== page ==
Guantanamo Bay, other issues command youth advocacy


Graphic by Mishael Gill ’23

Abdul Latif Nasir, a man never convicted of a crime, was released from Guantanamo Bay on July 19, 2021. Today, 35 detainees still remain at the prison.

Guantanamo Bay. 

U.S. military base. 

Detention center. 

Site of torture.

While there has been more scrutiny in recent years, the conditions at Guantanamo Bay remain largely concealed by the American government. Leaked reports and investigative journalists have illustrated a prison where gruesome abuse is rampant and human rights are completely disregarded. Since its inception in 2002, nearly 800 Muslim men have been detained here—nearly all of them without trial or charge.

In September, my Contemporary World Studies teacher asked my class to research 9/11. As I studied the American response to 9/11, my research uncovered the story of Abdul Latif, a man wrongly detained at Guantanamo Bay for nearly two decades. His story compelled me to write about him in our next class project: a letter to the White House. It also made me aware of how my role as a student allows me to advocate for those who cannot speak for themselves.

After 9/11, the U.S. waged war on Afghanistan, where Al-Qaeda and Osama Bin Laden had orchestrated the attack from. In the lead-up to 9/11, Al-Qaeda had started to recruit young men into training camps where they would receive basic military training. Nearly all of the men were unaware that Al-Qaeda was planning any kind of military offensive. Many of them attended the camp simply to learn how to protect their families in regions of instability. Others saw it as an opportunity for self-development. However, when the U.S. turned to Afghanistan, they threw all the on-ground fighters into Guantanamo Bay without determining if they were actually guilty. Abdul Latif was one of these men. He was never charged with a crime and his federal documentation explicitly states that he did not agree with the attack on September 11, 2001. Yet, he was still punished because the U.S. associated all of these men with extremists in relation to an attack they were not involved in. By doing so, the U.S. violated the Geneva Convention and the Universal Declaration of Human Rights.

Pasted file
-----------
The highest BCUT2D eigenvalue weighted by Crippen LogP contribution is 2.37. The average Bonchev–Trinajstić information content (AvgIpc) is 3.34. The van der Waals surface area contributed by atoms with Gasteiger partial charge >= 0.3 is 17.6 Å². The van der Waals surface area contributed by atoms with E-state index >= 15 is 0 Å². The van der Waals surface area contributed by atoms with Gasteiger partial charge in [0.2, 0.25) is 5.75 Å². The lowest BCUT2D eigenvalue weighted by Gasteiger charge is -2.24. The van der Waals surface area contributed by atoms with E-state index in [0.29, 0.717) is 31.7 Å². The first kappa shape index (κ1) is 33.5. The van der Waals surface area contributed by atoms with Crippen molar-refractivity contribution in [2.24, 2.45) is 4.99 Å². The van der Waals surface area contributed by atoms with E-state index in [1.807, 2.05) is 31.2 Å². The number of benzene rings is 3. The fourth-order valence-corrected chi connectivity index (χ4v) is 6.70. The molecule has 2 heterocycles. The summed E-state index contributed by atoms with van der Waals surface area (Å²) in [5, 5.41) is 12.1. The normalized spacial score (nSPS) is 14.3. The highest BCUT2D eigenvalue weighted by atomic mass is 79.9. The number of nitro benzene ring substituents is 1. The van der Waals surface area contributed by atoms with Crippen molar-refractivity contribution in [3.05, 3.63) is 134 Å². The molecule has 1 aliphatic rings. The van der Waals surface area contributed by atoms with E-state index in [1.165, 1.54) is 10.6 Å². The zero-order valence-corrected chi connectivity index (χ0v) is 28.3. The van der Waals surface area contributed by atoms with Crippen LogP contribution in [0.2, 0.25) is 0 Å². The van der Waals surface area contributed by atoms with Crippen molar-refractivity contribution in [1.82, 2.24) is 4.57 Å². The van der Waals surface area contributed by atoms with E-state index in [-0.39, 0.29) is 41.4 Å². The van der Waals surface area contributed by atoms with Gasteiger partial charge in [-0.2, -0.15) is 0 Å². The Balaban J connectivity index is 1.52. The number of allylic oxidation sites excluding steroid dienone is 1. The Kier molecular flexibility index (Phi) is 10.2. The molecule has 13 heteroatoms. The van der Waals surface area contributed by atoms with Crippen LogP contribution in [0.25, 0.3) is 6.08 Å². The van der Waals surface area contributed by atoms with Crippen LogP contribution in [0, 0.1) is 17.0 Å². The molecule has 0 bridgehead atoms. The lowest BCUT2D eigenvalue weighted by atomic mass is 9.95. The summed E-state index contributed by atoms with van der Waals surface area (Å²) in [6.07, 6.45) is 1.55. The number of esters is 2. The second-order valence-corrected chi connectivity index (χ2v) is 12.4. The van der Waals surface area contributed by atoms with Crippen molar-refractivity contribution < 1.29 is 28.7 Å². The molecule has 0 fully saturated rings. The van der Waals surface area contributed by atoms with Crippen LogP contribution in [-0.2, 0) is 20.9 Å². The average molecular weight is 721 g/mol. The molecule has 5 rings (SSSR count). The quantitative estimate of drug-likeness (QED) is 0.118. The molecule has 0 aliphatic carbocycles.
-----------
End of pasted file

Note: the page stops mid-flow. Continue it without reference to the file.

No matter the issue, we all have a civic duty to educate ourselves AND to take action. Your voice matters because it isn’t just yours, but also of someone who cannot speak for themselves.

— Mishael Gill '23

At Guantanamo Bay, Latif was subject to the psychological and physical torture inflicted on all prisoners. Waterboarding, force-feedings, sleep deprivation and beatings are only a few of the methods the U.S. has employed at the facility. While Latif was eventually cleared for release in 2016, Trump’s rise to the presidency halted this process. Trump declared that no detainees from Guantanamo should be released, and with that, Latif’s hope for liberation was again diminished to nothing.

Only last year, when the Biden administration came to power, was Latif finally released to his family in Morocco—19 years after he entered Guantanamo Bay. Upon his release, Latif wrote a letter in which he said nothing of the brutal atrocities committed against him. He wrote simply of his joy at his release and the opportunity to see his family for the first time in decades.

“When I get out of here and my foot touches the ground in Rabat, I will kneel and kiss the ground. I will arrive off the plane with my eyes open, not hooded as I was when I arrived here. It’ll be the first time I walk freely without shackles. The experience for me will be like the smile of a baby first seeing its mother.”

For me, it was Guantanamo Bay. For you, it might be rising carbon footprints, the wage gap in America or immigration conditions at the U.S.-Mexico border. No matter the issue, we all have a civic duty to educate ourselves AND to take action. Your voice matters because it isn’t just yours, but also of someone who cannot speak for themselves.

In the process of formulating a letter to the White House, I found myself very carefully picking apart different arguments and evidence to come up with an effective solution regarding Guantanamo Bay. Although the fate of my letter is not certain, having the ability to actually send them to the White House provided me with a sense of true, successful advocacy for an issue that is so close to home for me. 

 Ultimately, this is exactly what our representatives need—well-educated proposals from different perspectives (and this includes the youth of our country!) in order to make the decisions that matter most. As civilians, we cannot give Abdul Latif 19 years of his life back, but as well-educated students, we can work to achieve justice for the 35 detainees still imprisoned at Guantanamo.